NORTHWESTERN (US) — Using powerful X-rays, researchers have produced an atomic picture of how ribonucleic acid (RNA) molecules interacted in the ancient world.
It is a rare glimpse of the transition from a time when RNA reigned supreme to the present, where proteins carry out the processes essential to life.
The images are the first to show the atomic details of how ribonuclease P (RNase P) recognizes, binds, and cleaves transfer RNA (tRNA). The researchers used X-rays produced by the Advanced Photon Source at Argonne National Laboratory to obtain the images from crystals formed by these two RNA molecules.
The result is a snapshot of one of the most complex models of a catalytic RNA and its target. Details of the structure are published by the journal Nature.
“RNA is an ancient molecule, but it is pretty sophisticated,” says study leader Alfonso Mondragón, professor of molecular biosciences at Northwestern University. “Our crystal structure shows that it has many of the properties we ascribe to modern molecules. RNA is a catalyst that has much of the versatility and complexity of modern-day proteins.”
For billions of years and still to this day, the function of RNase P—found in nearly all organisms, from bacteria to humans—has been to cleave transfer tRNA. If the tRNA is not cleaved, it is not useful to the cell.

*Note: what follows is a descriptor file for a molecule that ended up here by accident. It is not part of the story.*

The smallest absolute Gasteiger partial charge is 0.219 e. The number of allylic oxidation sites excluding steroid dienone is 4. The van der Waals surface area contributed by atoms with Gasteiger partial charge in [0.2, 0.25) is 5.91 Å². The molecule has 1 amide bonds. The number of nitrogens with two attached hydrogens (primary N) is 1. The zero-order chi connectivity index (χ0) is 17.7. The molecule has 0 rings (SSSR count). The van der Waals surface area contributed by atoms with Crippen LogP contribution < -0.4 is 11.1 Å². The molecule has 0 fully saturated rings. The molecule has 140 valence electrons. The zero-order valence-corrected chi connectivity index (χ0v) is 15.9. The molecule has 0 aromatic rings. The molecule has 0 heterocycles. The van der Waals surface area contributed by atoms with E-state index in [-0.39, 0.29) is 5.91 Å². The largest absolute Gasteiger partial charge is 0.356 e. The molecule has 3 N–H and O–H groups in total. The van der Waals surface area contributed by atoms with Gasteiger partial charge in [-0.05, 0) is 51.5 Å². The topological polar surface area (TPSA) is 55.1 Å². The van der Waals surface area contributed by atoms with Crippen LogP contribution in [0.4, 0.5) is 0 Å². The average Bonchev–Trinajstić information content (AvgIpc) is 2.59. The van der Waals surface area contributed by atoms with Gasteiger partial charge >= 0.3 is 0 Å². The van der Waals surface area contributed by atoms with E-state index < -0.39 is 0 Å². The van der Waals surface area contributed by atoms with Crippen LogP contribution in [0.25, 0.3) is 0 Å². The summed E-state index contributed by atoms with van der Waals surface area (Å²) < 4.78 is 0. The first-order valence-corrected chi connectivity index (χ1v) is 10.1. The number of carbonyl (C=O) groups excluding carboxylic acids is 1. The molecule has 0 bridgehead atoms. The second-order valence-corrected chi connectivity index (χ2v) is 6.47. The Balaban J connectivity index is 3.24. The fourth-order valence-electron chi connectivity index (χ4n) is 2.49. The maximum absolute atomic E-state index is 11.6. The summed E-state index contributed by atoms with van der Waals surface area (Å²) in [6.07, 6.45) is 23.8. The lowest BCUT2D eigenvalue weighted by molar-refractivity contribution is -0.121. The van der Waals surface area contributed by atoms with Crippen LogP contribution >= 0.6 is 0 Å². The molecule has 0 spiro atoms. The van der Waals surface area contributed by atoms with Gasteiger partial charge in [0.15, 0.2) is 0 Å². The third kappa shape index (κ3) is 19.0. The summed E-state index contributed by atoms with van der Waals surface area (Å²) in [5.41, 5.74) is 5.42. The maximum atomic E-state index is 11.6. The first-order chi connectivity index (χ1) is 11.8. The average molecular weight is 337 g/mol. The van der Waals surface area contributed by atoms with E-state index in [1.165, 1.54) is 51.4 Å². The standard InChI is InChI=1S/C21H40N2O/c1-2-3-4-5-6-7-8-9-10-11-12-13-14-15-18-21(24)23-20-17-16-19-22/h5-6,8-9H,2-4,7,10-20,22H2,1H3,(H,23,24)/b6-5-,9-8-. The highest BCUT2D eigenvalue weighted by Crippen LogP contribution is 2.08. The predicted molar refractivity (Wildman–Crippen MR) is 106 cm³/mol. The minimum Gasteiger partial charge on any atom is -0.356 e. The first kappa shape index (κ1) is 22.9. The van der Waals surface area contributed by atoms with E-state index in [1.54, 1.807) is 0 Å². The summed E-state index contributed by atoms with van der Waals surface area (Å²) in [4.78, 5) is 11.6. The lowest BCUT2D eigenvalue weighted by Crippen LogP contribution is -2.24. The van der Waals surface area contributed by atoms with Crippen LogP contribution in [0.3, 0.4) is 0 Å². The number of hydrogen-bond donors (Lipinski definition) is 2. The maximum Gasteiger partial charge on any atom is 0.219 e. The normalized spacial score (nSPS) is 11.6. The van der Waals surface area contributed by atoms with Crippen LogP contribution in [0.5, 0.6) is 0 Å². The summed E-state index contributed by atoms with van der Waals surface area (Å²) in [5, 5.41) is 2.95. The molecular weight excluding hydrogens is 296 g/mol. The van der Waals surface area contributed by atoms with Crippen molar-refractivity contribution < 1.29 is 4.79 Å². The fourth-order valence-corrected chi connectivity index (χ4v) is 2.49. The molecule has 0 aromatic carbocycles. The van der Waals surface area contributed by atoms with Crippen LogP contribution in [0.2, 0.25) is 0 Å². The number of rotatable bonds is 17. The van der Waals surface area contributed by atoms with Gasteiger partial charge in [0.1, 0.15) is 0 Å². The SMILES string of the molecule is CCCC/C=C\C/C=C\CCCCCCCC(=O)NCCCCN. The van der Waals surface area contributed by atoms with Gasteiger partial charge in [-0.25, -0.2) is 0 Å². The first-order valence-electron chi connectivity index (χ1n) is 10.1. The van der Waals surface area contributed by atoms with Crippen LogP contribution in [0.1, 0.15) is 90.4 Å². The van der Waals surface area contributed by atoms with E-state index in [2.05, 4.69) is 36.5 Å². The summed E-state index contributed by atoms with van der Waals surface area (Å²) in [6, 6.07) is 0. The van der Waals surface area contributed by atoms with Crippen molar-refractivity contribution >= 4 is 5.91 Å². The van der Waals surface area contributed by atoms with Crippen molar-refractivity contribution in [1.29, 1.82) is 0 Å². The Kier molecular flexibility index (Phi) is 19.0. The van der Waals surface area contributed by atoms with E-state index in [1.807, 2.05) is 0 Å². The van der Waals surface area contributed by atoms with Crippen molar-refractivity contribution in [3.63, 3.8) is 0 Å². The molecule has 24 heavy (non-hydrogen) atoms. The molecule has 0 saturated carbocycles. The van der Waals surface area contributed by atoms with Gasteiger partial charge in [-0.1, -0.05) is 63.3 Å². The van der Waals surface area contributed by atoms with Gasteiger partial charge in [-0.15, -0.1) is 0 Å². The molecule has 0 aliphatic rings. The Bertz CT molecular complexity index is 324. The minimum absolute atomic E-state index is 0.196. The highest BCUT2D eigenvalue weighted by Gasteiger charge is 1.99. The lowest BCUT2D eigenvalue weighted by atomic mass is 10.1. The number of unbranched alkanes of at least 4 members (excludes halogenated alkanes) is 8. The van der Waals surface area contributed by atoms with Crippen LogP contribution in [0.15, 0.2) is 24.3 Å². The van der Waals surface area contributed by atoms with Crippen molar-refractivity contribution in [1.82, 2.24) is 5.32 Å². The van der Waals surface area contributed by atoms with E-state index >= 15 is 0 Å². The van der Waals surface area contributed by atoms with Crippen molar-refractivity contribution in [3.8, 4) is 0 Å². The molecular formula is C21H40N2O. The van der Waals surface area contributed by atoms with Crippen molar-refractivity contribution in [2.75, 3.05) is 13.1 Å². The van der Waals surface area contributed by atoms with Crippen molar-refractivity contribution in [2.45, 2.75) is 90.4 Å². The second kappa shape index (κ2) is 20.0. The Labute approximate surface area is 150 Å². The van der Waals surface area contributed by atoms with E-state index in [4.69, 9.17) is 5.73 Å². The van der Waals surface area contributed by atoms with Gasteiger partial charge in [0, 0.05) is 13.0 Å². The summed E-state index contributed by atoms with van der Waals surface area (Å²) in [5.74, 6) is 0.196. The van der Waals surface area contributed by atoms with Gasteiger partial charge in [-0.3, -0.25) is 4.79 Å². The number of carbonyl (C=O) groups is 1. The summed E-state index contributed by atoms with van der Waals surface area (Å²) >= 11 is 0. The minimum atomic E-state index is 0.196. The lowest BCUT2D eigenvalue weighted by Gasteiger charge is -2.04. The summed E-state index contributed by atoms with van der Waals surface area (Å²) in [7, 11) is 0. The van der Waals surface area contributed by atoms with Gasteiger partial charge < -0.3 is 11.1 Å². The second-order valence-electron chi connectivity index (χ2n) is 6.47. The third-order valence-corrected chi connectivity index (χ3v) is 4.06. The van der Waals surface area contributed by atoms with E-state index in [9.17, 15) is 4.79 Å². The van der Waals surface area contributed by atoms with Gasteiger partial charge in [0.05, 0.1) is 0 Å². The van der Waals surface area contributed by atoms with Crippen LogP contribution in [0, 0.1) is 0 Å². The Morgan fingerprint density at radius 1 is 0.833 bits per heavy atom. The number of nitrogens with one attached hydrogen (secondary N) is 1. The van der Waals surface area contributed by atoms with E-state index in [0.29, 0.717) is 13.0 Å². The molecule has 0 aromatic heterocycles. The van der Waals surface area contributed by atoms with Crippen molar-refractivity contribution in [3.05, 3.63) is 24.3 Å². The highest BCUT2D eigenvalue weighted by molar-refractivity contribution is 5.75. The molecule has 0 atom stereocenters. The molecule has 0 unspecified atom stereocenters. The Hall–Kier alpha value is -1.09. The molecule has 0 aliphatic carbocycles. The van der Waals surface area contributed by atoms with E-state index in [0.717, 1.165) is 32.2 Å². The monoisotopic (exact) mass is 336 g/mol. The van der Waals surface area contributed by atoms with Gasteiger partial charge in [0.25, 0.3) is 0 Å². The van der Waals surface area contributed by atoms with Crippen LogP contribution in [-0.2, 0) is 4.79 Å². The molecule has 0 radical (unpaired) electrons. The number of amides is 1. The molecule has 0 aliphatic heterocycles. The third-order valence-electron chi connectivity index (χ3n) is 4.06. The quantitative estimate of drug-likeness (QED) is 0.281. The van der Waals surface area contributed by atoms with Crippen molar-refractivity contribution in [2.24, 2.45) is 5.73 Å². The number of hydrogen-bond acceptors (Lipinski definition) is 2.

“We knew this important chemistry happened, that RNA acts as a catalyst, but we didn’t know exactly how until now,” Mondragón says. “We now have a better understanding of how RNA works.”
RNase P is formed by a large RNA core plus a small protein, illustrating the evolutionary shift from an RNA world toward a protein-dominated world. The protein helps recognize the tRNA, but most of the recognition occurs through RNA-RNA interactions involving shape complementarity and also base pairing.
The structure shows that once RNase P recognizes tRNA, it docks and, assisted by metal ions, cuts one chemical bond. This matures the tRNA, producing a smaller RNA molecule that now can contribute to fundamental processes in the cell.
The RNA-based enzyme does this over and over, cutting each tRNA in exactly the same place every time.
“The discovery nearly 30 years ago that RNA molecules can have a catalytic function raised the idea that maybe RNA was the first molecule,” Mondragón says. “Our work reinforces this notion of the existence of an RNA world when life first began.”
Researchers from the University of Chicago coauthored the study, which was supported by the National Institutes of Health.
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